By DOUG ALDEN
BOSTON (AP) — Once again, in a key spot in October, the Boston Red Sox summoned Nathan Eovaldi from the bullpen in a tight game.
And why not? Time and time again, win or lose, the do-everything right-hander had done the job for manager Alex Cora’s club.
On Tuesday night at Fenway Park, trying to muster a little more postseason magic, he missed by just an inch or two.
Called into Game 4 of the AL Championship Series to begin the ninth inning against Houston with the score tied at 2, Eovaldi wound up allowing four runs — they all scored after a close call on a pitch that would’ve let him escape unscathed.
The Astros went on to win 9-2, tying the matchup at two games apiece.
In a playoff month already marked by curious pitching strategy and decisions throughout the majors, Cora went with a starter as his fourth reliever of the evening — it was Eovaldi’s first relief appearance since 2019.
“He was going to give us one inning and we felt right there in that pocket it was good for him,” Cora said. “I wasn’t going to use him in extra innings because then I get tempted to use him for six, so I decided to use him in the ninth, and it didn’t work.”
Plus, they’d both done this before.
Eovaldi was the starter and winner in the AL wild-card game, outpitching Yankees ace Gerrit Cole. The hard-throwing Eovaldi got a no-decision in a Game 3 start against Tampa Bay in the AL Division Series, then beat the Astros with an effective start in Game 2 last Saturday.
And the Red Sox and their fans fondly remember his inspiring effort in Game 3 of the 2018 World Series, when he pitched six-plus innings in relief for Cora at Dodger Stadium. He gave up the winning home run to Max Muncy in the 18th, but saved the bullpen as Boston went on to take the next two games and the championship.
This time, he gave up a leadoff double to Carlos Correa, but came back to strike out Kyle Tucker. After an intentional walk to Yuli Gurriel, Eovaldi fanned pinch-hitter Aledmys Díaz for the second out.
As the fans got louder and louder, Eovaldi quickly got ahead of backup catcher Jason Castro. With a 1-2 count, Eovaldi threw a backdoor breaking ball and started to walk off the mound, anticipating it would be called strike three.
“Yeah, I thought it was a strike, but, again, I’m in the moment,” Eovaldi said.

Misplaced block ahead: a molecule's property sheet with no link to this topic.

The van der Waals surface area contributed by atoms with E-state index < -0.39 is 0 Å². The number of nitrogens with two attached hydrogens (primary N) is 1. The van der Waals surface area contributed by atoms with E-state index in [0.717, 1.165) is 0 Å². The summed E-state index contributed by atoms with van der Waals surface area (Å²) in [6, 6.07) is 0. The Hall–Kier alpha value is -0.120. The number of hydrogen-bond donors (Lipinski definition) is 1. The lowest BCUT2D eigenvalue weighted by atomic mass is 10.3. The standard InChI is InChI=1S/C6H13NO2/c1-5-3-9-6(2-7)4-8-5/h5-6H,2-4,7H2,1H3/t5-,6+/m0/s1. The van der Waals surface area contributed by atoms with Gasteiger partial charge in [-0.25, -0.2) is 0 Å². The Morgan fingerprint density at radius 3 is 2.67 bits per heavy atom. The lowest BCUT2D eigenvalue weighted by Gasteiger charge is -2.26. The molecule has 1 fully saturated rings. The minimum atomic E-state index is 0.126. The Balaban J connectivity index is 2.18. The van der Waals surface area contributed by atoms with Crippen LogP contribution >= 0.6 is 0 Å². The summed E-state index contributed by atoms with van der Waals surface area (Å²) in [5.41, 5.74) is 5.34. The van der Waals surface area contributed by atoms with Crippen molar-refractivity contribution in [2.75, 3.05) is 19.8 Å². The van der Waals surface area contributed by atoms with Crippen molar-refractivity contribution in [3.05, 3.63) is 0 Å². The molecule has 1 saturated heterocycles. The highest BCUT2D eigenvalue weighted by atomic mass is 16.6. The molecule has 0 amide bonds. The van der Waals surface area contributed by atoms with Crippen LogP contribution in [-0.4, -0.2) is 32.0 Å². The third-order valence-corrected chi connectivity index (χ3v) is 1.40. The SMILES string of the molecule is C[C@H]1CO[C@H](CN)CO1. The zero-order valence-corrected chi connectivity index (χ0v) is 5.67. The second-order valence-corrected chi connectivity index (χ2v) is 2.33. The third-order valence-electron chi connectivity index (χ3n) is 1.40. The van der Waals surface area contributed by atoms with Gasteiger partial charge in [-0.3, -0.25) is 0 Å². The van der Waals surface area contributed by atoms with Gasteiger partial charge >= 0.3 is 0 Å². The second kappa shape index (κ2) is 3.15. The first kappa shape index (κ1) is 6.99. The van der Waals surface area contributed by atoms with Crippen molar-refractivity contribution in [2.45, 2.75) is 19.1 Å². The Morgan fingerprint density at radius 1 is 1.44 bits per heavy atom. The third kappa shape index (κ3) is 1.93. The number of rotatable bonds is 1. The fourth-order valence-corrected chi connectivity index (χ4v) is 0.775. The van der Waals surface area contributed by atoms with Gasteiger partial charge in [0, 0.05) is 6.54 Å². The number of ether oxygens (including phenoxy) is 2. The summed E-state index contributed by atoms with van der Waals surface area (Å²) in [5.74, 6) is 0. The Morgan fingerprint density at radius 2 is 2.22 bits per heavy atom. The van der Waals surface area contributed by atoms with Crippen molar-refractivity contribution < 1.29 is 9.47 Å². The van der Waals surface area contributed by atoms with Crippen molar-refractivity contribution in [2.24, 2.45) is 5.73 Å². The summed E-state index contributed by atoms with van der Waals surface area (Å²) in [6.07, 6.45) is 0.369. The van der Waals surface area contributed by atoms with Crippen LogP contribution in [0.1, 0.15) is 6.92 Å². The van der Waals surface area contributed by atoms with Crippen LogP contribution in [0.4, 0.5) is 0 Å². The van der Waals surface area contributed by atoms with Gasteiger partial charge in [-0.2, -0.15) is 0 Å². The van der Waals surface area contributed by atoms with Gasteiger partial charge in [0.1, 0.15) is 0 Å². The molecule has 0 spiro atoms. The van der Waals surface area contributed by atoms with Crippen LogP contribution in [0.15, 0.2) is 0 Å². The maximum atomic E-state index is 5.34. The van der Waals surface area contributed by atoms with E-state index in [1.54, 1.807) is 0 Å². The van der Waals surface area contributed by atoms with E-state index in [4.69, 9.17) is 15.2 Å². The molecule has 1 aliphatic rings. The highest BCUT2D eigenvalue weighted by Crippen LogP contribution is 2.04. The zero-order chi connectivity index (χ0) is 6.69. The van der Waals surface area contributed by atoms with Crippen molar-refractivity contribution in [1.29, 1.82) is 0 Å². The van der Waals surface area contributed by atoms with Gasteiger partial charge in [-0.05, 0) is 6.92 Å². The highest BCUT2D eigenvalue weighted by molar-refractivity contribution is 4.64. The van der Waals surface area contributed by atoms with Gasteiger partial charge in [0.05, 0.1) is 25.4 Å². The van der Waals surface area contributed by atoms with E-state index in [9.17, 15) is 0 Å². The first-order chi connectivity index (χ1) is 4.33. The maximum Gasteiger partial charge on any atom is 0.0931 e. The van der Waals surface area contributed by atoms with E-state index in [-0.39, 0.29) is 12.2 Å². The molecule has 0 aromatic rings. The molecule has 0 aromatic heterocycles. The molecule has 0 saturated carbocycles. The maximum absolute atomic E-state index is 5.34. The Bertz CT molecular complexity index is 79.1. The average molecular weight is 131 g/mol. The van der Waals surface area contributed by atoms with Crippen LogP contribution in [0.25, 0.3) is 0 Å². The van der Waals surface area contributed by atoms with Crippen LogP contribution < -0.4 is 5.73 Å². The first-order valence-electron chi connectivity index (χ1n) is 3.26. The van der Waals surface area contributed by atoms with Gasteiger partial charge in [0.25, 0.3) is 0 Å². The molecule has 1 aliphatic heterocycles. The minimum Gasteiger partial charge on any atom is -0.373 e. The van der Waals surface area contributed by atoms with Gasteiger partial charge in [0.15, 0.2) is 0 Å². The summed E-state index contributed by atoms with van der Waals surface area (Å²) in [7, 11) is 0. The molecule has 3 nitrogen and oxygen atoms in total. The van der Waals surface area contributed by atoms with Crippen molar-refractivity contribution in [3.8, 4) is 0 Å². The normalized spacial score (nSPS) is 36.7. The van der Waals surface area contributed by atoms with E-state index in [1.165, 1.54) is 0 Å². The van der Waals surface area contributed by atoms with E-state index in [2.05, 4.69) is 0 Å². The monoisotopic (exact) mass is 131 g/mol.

But plate umpire Laz Diaz, whose calls rankled both teams during the night, saw it as a ball, outraging Boston fans who were convinced it caught the strike zone.
Cora thought so, too.
“I got to take a look. Yeah. A lot of people thought it was a strike,” he said, adding Eovaldi was “upset” by the call.
Said Castro: “It’s a game of inches.”
Castro fouled off the next fastball before lining an RBI single to right-center that put the Astros ahead.
Eovaldi walked Jose Altuve, loading the bases, and was pulled. Martín Pérez relieved and gave up a three-run double to Michael Brantley, and Houston kept pouring it on from there.
“You’re going to get calls that go your way and some that don’t go your way,” Eovaldi said. “Our job is to go out there and keep attacking the zone. Whether we get a pitch that goes our way or it doesn’t, we have to move on to the next pitch and not let it affect us and keep attacking the strike zone.”
It wasn’t the first time a call was openly questioned in the game. In the third inning, Cora intervened after J.D. Martinez began arguing a called third strike that the Red Sox slugger maintained was ball four.
Martinez initially started toward first base, then turned toward Diaz and let him know he wasn’t happy with the call. Cora got out of the dugout in time to take over the argument, protecting his star DH and putting himself at risk of getting tossed.
Cora grew more agitated with the call and with Diaz, turning around toward home plate once again before third-base coach Carlos Febles intercepted him.
Cora continued arguing with Diaz, who himself was visibly agitated and gestured to Cora with his arms outstretched.
“I got to take a look at the video and see how it went. I haven’t had a chance to take a look at it,” Cora said. “I really disagreed with the one early on. It was the third inning, and 3-2 count. J.D. is very — he doesn’t argue too much, and the way he reacted, you know, I had to jump right away. I don’t want him to get thrown out.”
Cora said he’s known Diaz since he was umpiring college games while Cora played at Miami and acknowledged it’s a difficult job. But he still didn’t like the call.
“I didn’t agree with the J.D. call. I didn’t,” Cora said.
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